While working on the report, Bloemraad said that the most disturbing thing she learned was from a study that found the children of undocumented immigrants experience cognitive delays and higher incidents of mental health issues during adolescence.

The research suggests that while the arrival of immigrant families improves safety in American communities by lowering crime rates, immigrants themselves face longterm disadvantages.


  1. Tony Suggs on October 15, 2015 at 2:48 pm

    The analysis of this study is useless.

    1) It does not show the raw data separating legal immigrants and illegal immigrants. Most Legal immigrants worked hard to get to the U.S. and appreciate the opportunity to be here and are overwhelmingly law abiding.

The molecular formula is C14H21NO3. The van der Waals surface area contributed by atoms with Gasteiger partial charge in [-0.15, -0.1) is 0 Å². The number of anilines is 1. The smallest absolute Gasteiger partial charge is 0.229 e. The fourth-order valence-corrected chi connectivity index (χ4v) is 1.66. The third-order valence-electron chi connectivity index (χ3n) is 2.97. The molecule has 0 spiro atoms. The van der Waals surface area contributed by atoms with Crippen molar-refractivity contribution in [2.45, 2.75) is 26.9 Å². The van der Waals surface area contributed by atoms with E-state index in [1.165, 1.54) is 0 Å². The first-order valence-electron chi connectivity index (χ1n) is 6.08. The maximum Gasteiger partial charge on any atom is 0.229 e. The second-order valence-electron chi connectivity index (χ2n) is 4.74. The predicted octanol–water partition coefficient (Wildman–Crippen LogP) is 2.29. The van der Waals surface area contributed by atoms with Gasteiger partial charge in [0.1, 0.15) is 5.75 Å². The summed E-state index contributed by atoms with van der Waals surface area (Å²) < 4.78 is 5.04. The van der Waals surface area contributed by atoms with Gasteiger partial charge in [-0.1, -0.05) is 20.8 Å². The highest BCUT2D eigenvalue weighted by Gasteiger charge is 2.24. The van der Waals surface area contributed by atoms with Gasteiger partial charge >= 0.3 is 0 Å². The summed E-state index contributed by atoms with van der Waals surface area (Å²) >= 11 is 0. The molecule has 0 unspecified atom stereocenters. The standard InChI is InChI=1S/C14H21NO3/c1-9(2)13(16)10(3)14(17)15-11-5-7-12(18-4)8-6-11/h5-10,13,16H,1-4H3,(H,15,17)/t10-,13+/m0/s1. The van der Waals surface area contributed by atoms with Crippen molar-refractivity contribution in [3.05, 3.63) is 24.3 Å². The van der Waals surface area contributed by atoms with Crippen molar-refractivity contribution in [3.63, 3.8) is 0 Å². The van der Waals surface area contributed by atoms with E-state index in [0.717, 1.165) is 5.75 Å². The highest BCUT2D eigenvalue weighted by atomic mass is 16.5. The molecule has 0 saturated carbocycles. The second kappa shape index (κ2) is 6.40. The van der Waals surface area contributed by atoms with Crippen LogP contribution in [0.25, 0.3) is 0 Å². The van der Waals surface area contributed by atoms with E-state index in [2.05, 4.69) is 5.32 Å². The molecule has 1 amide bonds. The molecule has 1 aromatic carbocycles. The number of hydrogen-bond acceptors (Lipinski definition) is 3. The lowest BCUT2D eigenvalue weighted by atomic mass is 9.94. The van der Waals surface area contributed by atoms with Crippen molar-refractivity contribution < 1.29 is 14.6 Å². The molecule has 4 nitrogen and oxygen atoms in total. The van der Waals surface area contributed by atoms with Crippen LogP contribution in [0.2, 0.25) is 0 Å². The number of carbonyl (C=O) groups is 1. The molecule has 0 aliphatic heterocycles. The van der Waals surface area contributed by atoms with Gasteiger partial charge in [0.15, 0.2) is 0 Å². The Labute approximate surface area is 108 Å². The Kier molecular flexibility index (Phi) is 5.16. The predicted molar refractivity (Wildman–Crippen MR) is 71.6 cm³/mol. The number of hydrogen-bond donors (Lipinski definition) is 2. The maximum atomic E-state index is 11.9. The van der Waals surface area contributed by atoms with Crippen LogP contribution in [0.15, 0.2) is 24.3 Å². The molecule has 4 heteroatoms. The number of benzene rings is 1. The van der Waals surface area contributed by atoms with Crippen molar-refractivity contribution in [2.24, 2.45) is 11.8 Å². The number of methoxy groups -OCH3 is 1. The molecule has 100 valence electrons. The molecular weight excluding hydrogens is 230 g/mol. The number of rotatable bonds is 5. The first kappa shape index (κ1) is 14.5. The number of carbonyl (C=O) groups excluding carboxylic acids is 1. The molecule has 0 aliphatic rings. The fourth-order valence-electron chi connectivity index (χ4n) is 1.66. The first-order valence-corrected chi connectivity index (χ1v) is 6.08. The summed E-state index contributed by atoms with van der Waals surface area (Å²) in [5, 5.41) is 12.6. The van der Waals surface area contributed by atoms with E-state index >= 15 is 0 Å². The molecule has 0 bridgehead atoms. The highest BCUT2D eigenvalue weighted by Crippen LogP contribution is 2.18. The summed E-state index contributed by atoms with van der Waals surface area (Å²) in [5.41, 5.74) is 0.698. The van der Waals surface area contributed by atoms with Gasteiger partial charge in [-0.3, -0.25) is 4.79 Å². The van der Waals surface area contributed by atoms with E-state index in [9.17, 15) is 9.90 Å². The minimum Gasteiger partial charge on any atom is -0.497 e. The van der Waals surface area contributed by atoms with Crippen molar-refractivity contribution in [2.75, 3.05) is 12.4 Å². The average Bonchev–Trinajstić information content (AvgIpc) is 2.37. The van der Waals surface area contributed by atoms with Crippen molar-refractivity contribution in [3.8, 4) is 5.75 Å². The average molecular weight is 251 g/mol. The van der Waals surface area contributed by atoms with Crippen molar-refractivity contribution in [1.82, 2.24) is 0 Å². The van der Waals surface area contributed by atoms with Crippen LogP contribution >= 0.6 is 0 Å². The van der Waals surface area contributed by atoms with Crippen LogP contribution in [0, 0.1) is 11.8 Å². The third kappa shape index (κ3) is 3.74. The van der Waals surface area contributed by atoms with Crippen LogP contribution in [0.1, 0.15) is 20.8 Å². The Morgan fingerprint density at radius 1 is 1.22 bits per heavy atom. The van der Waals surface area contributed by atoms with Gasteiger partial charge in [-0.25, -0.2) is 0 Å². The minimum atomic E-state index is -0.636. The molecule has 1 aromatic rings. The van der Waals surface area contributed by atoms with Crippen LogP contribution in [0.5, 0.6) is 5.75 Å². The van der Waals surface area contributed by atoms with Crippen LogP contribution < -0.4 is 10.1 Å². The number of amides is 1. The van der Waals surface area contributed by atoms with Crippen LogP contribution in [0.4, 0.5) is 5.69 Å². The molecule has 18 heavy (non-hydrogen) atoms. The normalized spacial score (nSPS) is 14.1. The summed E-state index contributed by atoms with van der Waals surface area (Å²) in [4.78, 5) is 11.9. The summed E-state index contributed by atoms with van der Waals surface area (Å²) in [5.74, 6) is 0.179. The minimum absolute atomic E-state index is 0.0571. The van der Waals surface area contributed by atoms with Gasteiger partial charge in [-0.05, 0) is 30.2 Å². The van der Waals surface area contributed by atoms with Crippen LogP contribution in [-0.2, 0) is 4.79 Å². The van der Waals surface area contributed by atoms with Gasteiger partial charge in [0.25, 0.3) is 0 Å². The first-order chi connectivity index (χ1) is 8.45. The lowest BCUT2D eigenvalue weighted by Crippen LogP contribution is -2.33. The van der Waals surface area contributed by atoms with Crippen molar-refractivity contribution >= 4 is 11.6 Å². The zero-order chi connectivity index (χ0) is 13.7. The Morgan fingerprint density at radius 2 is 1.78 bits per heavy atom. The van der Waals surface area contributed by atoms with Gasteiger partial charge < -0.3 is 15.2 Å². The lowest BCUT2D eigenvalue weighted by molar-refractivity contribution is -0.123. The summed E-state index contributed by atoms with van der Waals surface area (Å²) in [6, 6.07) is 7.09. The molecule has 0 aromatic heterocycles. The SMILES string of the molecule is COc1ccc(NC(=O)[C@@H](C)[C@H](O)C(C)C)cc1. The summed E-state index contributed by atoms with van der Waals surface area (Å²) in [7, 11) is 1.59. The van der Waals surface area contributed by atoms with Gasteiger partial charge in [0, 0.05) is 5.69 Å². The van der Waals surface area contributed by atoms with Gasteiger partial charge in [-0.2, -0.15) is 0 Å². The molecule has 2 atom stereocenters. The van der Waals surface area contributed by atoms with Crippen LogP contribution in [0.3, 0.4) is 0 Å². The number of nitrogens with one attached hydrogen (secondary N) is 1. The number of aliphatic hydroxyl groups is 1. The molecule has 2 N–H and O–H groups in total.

Illegal immigrants already broke a law by entering the country ILLEGALLY!

    2) The incarceration rates are from 2005. Illegal immigration has skyrocketed since then.

    3) The education, earnings and poverty charts are from 2013. So they can’t be used to show or not show any connection to the incarceration rates from the 2005 data.

    4) Again the education, earnings and poverty rates do not separate legal from illegal immigrants.

    No one is complaining about LEGAL immigration. Its the illegal immigration that many are wanting to put an end to.

    5) Many illegal immigrants are not convicted of any crime. That is because they are usually deported and the local court dropped the charge. No conviction, no crime statistic.